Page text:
A member of the English faculty at Luther College in Iowa, which he attended as an undergraduate, Robert Schultz usually writes poetry, and, like Mr. Irwin, he is a recipient of the Emily Clark Balch Poetry Prize. But the talented Mr. Schultz also has a knack for the short story as he displays in “The Most Beautiful Day of the Year,” his first published story. Mr. Schultz holds a Ph. D. Degree from Cornell and has taught at the University of Virginia.
In his fifth annual Poetry Chronicle, Peter Harms discusses the poetry of Michael Ryan, that of the Chinese democracy movement, and of Maxine Kumin. He notes that “within the variegated surfaces and subtleties of their work there exists a similar archetypal conflict: love and lucidity against the agencies of death and despair.” Mr. Harris is an associate professor of English at Colby College in Maine and a Melville scholar. He has also taught American poetry at University College Cork in Ireland.
Mary Oliver is a Pulitzer Prize-winning poet whose work has appeared frequently in this journal. This fall she will begin a two-year appointment as the Marjorie Banister Writer in Residence at Sweet Briar College.
Peter Cooley is a member of the faculty at Tulane University in New Orleans. His VQR poem is from his new book, The Astonished Hours, to be published next January by Carnegie-Mellon Press.
Elizbeth Dodd is an assistant professor of English at Kansas State University, where she teaches in the creative writing program.
A previous contributor to VQR, Terese Svoboda is the author of Laughing Africa, a book of poems published last year which was named co-winner of the Iowa Prize. She lives in New York City.
“After reading the Civil War letters of George Miller” Ruth Porritt recently repalled, “I noticed how many of his vivid colloquial phrases came to my mind as I traveled around Virginia.” Those phrases are reflected in her series of Civil War poems, “Where Such a Thing as They Heard Comes From.” Ms. Porritt has a Ph.D. in Philosophy and Literature from Purdue University and her work has appeared in such journals as Tar River Poetry, Laurel Review, and The Ohio Journal.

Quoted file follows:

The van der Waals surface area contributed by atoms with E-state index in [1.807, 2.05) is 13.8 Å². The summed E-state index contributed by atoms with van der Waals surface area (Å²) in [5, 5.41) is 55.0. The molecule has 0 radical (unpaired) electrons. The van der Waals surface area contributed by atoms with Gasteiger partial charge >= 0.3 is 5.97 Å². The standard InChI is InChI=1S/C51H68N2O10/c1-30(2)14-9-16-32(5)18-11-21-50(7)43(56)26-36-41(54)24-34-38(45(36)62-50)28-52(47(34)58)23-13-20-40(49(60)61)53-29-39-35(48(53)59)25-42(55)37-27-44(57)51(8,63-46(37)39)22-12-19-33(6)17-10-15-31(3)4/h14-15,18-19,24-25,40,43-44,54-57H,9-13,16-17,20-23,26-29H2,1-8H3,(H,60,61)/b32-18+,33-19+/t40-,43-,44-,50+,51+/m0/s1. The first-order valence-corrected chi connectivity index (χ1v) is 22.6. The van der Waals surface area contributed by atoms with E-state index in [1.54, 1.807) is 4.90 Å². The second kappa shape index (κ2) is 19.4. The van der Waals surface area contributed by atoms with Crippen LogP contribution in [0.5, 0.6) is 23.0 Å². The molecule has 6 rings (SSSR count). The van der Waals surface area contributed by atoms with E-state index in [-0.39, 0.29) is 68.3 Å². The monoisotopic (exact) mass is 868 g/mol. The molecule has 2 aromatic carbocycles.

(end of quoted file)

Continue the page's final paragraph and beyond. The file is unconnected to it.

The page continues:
Michael Chitwood lives and works in Durham, North Carolina. His poems have recently been published in The Antioch Review, The Mississippi Review, and Three-penny Review, and he was a featured poet in The Ohio Review.
Sol Stein has been a prize-winning playwright, a novelist, publisher, software inventor, State Department official, father of seven children, and teacher of writers. His novels include The Husband, The Magician, The Touch of Treason, and The Best Revenge, just published by Random House in April. He was the originator and general editor of one of the earliest lines of trade paperbacks at the Beacon Press in Boston. His first three books were James Baldwin’s Notes of a Native Son (which he published simultaneously in hardcover and paperback, an innovation at the time), Leslie Fiedler’s An End to Innocence, and Bertram Wolfe’s Three Who Made a Revolution. All three are still in print. Mr. Stein has lectured on creative writing at Columbia, Iowa, the University of California at Irvine, and UCLA. As a publisher, he had books on the best seller list for 19 consecutive years.